Where on Earth are the daily solar altitudes higher and lower than Endicott? Where on Earth are the daily solar altitudes higher and lower than Endicott? In your notebooks, write RELATIONSHIPS between variables we tested CAUSE FIRST EFFECT SECOND EVIDENCE As you increase the time

More information

Lab Activity on the Causes of the Seasons

Lab Activity on the Causes of the Seasons Lab Activity on the Causes of the Seasons 2002 Ann Bykerk-Kauffman, Dept. of Geological and Environmental Sciences, California State University, Chico * Objectives When you have completed this lab you

More information

Shadows, Angles, and the Seasons

Shadows, Angles, and the Seasons Shadows, Angles, and the Seasons If it's cold in winter, why is Earth closer to the Sun? This activity shows the relationship between Earth-Sun positions and the seasons. From The WSU Fairmount Center

More information

Sun Earth Relationships

Sun Earth Relationships 1 ESCI-61 Introduction to Photovoltaic Technology Sun Earth Relationships Ridha Hamidi, Ph.D. Spring (sun aims directly at equator) Winter (northern hemisphere tilts away from sun) 23.5 2 Solar radiation

More information

Solar energy and the Earth s seasons

Solar energy and the Earth s seasons Solar energy and the Earth s seasons Name: Tilt of the Earth s axis and the seasons We now understand that the tilt of Earth s axis makes it possible for different parts of the Earth to experience different

More information

ASTRONOMY 161. Introduction to Solar System Astronomy

ASTRONOMY 161. Introduction to Solar System Astronomy ASTRONOMY 161 Introduction to Solar System Astronomy Seasons & Calendars Monday, January 8 Season & Calendars: Key Concepts (1) The cause of the seasons is the tilt of the Earth s rotation axis relative

More information

Tropical Horticulture: Lecture 2

Tropical Horticulture: Lecture 2 Lecture 2 Theory of the Tropics Earth & Solar Geometry, Celestial Mechanics The geometrical relationship between the earth and sun is responsible for the earth s climates. The two principal movements of

More information

The Four Seasons. A Warm Up Exercise. A Warm Up Exercise. A Warm Up Exercise. The Moon s Phases

The Four Seasons. A Warm Up Exercise. A Warm Up Exercise. A Warm Up Exercise. The Moon s Phases The Four Seasons A Warm Up Exercise What fraction of the Moon s surface is illuminated by the Sun (except during a lunar eclipse)? a) Between zero and one-half b) The whole surface c) Always half d) Depends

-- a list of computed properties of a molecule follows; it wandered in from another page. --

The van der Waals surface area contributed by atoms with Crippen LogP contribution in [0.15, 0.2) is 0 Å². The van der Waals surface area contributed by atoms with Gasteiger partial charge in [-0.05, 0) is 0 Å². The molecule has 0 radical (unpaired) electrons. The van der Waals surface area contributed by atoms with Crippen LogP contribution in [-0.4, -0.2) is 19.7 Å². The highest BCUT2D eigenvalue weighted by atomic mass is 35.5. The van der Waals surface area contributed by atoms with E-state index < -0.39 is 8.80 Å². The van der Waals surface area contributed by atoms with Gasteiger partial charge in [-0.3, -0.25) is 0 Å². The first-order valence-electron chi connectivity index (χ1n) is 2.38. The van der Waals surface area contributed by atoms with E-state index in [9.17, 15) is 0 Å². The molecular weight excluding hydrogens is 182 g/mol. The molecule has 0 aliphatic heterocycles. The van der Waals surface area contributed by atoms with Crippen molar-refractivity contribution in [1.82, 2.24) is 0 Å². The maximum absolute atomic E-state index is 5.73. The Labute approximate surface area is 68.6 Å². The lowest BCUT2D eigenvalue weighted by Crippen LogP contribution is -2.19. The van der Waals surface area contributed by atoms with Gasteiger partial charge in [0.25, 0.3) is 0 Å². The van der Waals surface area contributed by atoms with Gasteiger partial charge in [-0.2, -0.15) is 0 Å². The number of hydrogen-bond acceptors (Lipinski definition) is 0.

More information

EDMONDS COMMUNITY COLLEGE ASTRONOMY 100 Winter Quarter 2007 Sample Test # 1

EDMONDS COMMUNITY COLLEGE ASTRONOMY 100 Winter Quarter 2007 Sample Test # 1 Instructor: L. M. Khandro EDMONDS COMMUNITY COLLEGE ASTRONOMY 100 Winter Quarter 2007 Sample Test # 1 1. An arc second is a measure of a. time interval between oscillations of a standard clock b. time

More information

Maybe you know about the Energy House.

Maybe you know about the Energy House. Plans and experiments for the Energy House can be found at Design Coalition s website at www.designcoalition.org Maybe you know about the Energy House. Here are some more ideas for leaning about the sun

More information

Celestial Sphere. Celestial Coordinates. Lecture 3: Motions of the Sun and Moon. ecliptic (path of Sun) ecliptic (path of Sun)

Celestial Sphere. Celestial Coordinates. Lecture 3: Motions of the Sun and Moon. ecliptic (path of Sun) ecliptic (path of Sun) Lecture 3: Motions of the and Moon ecliptic (path of ) ecliptic (path of ) The 23.5 degree tilt of Earth s spin axis relative to its orbital axis around the causes the seasons Celestial Sphere Celestial

More information

Celestial Observations

Celestial Observations Celestial Observations Earth experiences two basic motions: Rotation West-to-East spinning of Earth on its axis (v rot = 1770 km/hr) (v rot Revolution orbit of Earth around the Sun (v orb = 108,000 km/hr)

More information

1. In the diagram below, the direct rays of the Sun are striking the Earth's surface at 23 º N. What is the date shown in the diagram?

1. In the diagram below, the direct rays of the Sun are striking the Earth's surface at 23 º N. What is the date shown in the diagram? 1. In the diagram below, the direct rays of the Sun are striking the Earth's surface at 23 º N. What is the date shown in the diagram? 5. During how many days of a calendar year is the Sun directly overhead

More information

FIRST GRADE 1 WEEK LESSON PLANS AND ACTIVITIES